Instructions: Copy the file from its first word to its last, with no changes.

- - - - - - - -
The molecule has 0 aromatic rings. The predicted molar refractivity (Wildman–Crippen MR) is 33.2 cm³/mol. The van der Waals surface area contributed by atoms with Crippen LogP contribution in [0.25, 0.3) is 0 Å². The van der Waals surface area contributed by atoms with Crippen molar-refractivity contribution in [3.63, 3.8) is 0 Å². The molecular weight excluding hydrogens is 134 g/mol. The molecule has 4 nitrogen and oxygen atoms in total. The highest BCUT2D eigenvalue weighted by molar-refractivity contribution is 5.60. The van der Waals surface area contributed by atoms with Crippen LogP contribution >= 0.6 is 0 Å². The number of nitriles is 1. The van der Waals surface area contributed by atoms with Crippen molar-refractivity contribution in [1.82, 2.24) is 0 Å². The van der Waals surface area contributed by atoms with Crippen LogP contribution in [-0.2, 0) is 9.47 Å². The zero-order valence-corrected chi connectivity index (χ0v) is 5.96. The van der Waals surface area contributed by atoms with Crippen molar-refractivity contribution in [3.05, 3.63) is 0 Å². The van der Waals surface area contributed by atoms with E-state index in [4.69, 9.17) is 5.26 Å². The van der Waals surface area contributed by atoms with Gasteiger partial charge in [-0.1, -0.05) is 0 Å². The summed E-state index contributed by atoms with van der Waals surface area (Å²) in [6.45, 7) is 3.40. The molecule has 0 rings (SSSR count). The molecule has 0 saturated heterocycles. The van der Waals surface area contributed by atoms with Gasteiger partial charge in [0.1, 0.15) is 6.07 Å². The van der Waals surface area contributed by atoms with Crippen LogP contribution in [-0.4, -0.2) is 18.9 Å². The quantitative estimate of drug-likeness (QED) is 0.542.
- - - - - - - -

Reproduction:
The molecule has 0 aromatic rings. The predicted molar refractivity (Wildman–Crippen MR) is 33.2 cm³/mol. The van der Waals surface area contributed by atoms with Crippen LogP contribution in [0.25, 0.3) is 0 Å². The van der Waals surface area contributed by atoms with Crippen molar-refractivity contribution in [3.63, 3.8) is 0 Å². The molecular weight excluding hydrogens is 134 g/mol. The molecule has 4 nitrogen and oxygen atoms in total. The highest BCUT2D eigenvalue weighted by molar-refractivity contribution is 5.60. The van der Waals surface area contributed by atoms with Crippen LogP contribution >= 0.6 is 0 Å². The number of nitriles is 1. The van der Waals surface area contributed by atoms with Crippen molar-refractivity contribution in [1.82, 2.24) is 0 Å². The van der Waals surface area contributed by atoms with Crippen LogP contribution in [-0.2, 0) is 9.47 Å². The zero-order valence-corrected chi connectivity index (χ0v) is 5.96. The van der Waals surface area contributed by atoms with Crippen molar-refractivity contribution in [3.05, 3.63) is 0 Å². The van der Waals surface area contributed by atoms with E-state index in [4.69, 9.17) is 5.26 Å². The van der Waals surface area contributed by atoms with Gasteiger partial charge in [-0.1, -0.05) is 0 Å². The summed E-state index contributed by atoms with van der Waals surface area (Å²) in [6.45, 7) is 3.40. The molecule has 0 rings (SSSR count). The molecule has 0 saturated heterocycles. The van der Waals surface area contributed by atoms with Gasteiger partial charge in [0.1, 0.15) is 6.07 Å². The van der Waals surface area contributed by atoms with Crippen LogP contribution in [-0.4, -0.2) is 18.9 Å². The quantitative estimate of drug-likeness (QED) is 0.542.